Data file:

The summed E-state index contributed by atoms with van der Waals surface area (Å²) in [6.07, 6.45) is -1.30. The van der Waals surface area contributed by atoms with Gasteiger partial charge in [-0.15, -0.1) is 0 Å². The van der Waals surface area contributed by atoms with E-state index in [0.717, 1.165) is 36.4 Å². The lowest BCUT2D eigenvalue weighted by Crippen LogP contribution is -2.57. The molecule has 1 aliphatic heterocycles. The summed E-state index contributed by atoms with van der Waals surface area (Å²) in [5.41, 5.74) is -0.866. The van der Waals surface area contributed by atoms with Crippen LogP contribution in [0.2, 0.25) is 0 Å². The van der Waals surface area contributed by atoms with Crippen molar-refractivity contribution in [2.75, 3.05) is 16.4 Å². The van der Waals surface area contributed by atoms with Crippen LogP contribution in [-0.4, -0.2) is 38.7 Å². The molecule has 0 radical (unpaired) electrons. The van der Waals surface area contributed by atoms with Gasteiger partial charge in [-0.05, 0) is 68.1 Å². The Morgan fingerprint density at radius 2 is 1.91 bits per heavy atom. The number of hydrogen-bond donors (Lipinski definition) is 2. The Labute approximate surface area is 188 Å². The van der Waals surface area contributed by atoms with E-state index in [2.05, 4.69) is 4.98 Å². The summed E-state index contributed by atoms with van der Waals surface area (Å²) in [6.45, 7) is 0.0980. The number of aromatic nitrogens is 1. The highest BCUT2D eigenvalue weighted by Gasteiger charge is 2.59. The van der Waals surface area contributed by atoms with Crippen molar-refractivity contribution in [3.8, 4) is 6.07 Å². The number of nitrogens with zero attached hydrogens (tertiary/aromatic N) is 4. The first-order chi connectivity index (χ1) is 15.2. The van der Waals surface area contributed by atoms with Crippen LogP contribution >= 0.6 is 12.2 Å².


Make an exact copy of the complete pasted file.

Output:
The summed E-state index contributed by atoms with van der Waals surface area (Å²) in [6.07, 6.45) is -1.30. The van der Waals surface area contributed by atoms with Gasteiger partial charge in [-0.15, -0.1) is 0 Å². The van der Waals surface area contributed by atoms with E-state index in [0.717, 1.165) is 36.4 Å². The lowest BCUT2D eigenvalue weighted by Crippen LogP contribution is -2.57. The molecule has 1 aliphatic heterocycles. The summed E-state index contributed by atoms with van der Waals surface area (Å²) in [5.41, 5.74) is -0.866. The van der Waals surface area contributed by atoms with Crippen LogP contribution in [0.2, 0.25) is 0 Å². The van der Waals surface area contributed by atoms with Crippen molar-refractivity contribution in [2.75, 3.05) is 16.4 Å². The van der Waals surface area contributed by atoms with Crippen LogP contribution in [-0.4, -0.2) is 38.7 Å². The molecule has 0 radical (unpaired) electrons. The van der Waals surface area contributed by atoms with Gasteiger partial charge in [-0.05, 0) is 68.1 Å². The Morgan fingerprint density at radius 2 is 1.91 bits per heavy atom. The number of hydrogen-bond donors (Lipinski definition) is 2. The Labute approximate surface area is 188 Å². The van der Waals surface area contributed by atoms with E-state index in [2.05, 4.69) is 4.98 Å². The summed E-state index contributed by atoms with van der Waals surface area (Å²) in [6.45, 7) is 0.0980. The number of aromatic nitrogens is 1. The highest BCUT2D eigenvalue weighted by Gasteiger charge is 2.59. The van der Waals surface area contributed by atoms with Crippen molar-refractivity contribution in [3.8, 4) is 6.07 Å². The number of nitrogens with zero attached hydrogens (tertiary/aromatic N) is 4. The first-order chi connectivity index (χ1) is 15.2. The van der Waals surface area contributed by atoms with Crippen LogP contribution >= 0.6 is 12.2 Å².